An independently focused artist, Lin Hong-wen does not make art for any purpose other than the pursuit of a creative impulse. He is an artist of his time. In focusing on his materials, whether acrylic or steel, he enhances the driving force behind his untimely intuitions, thereby refusing to calculate or subscribe to methods resulting in solely rational conclusions. His approach to art is neither systematic nor predetermined. Rather he is involved in the ongoing discovery of form in which he avoids any common or predictable aspects of entitlement. Consequently, his work remains open and without limitations. His allegiance to form is not formal, at least not in the traditional sense. Hong-wen works outside the realm of the obvious, removed from trends that speculate on a global art market. As a uniquely cultivated artist, he avoids engaging in projects he foresees as problematic or unsuitable for his purposes. His inspiration emanates from a singular point of view. This is what enables him to focus entirely on his work. He is an artist of his own making.

To perfect the idea of painting and sculpture toward the physicality of a work of art is a persistent goal for any serious artist. It does not happen all at once. Nothing happens all at once. It takes time. To arrive at “emptiness” (wu-nien) from an Eastern point of view is a matter of letting down the barriers. In doing so, the artist allows the work to become itself. There are moments when a painting congeals through the addition of multiple layers of paint that transform the painting in a way that appears as if one painting was painted over another. This enables the work to find its own resolution. At other times, a second canvas may be placed adjacent to a previously painted one so as to extend the painterly surface toward wider dimensions and thus to create a sense of openness without giving the surface an appearance of opposition.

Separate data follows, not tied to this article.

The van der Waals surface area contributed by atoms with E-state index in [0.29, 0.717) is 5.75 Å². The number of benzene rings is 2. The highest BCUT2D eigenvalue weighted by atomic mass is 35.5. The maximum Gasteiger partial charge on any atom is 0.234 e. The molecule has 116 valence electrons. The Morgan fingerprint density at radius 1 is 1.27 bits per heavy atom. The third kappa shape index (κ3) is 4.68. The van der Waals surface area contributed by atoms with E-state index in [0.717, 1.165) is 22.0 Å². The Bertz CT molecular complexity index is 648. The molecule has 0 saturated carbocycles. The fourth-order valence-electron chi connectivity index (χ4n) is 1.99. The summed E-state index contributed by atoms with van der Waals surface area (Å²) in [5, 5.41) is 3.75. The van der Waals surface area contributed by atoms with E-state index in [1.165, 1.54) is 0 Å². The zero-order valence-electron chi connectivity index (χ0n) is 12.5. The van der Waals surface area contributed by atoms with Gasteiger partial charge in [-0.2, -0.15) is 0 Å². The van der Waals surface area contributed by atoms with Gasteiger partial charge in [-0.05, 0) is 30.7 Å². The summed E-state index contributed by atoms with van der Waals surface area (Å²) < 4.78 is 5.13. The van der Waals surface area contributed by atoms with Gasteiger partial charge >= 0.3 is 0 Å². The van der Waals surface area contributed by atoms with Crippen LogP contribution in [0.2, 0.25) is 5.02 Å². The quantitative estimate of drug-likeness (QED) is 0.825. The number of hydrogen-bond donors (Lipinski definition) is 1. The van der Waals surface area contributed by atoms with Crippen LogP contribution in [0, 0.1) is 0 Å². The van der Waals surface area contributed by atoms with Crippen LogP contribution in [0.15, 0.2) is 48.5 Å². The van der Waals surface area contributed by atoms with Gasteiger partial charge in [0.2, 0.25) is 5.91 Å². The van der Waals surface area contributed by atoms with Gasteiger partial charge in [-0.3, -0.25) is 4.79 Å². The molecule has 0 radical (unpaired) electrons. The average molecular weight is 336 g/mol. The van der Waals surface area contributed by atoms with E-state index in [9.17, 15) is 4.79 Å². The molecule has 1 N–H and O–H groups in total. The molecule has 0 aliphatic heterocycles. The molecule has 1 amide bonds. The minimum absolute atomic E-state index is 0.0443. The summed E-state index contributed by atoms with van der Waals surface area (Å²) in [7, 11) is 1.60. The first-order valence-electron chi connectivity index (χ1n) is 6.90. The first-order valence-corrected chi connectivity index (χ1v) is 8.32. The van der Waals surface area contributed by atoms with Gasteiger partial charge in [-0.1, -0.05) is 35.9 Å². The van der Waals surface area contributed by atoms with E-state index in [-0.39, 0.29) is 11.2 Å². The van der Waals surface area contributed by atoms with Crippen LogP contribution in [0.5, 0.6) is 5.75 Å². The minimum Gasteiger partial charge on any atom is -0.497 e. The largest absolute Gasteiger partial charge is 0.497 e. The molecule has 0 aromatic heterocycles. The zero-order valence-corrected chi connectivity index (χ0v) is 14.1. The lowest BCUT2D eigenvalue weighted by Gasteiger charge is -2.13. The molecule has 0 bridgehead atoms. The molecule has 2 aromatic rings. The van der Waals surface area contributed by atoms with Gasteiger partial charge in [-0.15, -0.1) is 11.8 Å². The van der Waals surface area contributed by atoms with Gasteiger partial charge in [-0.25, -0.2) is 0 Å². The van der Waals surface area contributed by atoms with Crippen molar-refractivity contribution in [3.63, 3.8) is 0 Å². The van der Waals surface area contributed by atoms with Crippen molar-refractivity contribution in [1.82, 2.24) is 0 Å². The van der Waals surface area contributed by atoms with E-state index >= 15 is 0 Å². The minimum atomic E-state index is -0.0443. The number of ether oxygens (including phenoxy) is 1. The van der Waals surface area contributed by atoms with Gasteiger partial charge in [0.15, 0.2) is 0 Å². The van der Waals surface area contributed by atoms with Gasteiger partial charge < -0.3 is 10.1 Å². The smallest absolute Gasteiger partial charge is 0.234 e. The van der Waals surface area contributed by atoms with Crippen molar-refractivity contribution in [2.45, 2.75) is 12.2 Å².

While in Western terms this would be called a diptych, this is not accurate from the point of view of the Lin Hong-wen. Rather, the second canvas is removed from its isolation in order to give priority to the first. New visual elements enter into the perceptual field in a way that allows the initial surface to become transformed into a larger space, an immeasurable space, which may constitute a feeling of emptiness. Put another way, the two surfaces ultimately become one.

Lin Hong-Wen, Untitled 3, 2019, acrylic color, canvas, 260 x 162 cm

We see this process happening over and again in paintings such as Untitled 3 (2019) where the ambiguity and architectonic separation of color and gesture form a complexity whereby the thin layers of paint begin to resemble ink. What might appear at the outset as oppositional emerge instead as a holistic unity, a sense of oneness. This is truly the Chinese way in which the impulse of the Tao (The Way) is discreetly tempered through the diurnal Analects of Confucius. Here the force of nature is given what may appear as an abandoned aesthetic repository as in Untitled 7 (2019) whereby the metaphysical reality on the two-paneled surface reveals a black and white rectangle co-habiting with a Sienese polygon similar to the earth colors used in the Italian Renaissance.

Lin Hong-Wen, Untitled 7, 2019, acrylic color, canvas, 144 x 91 cm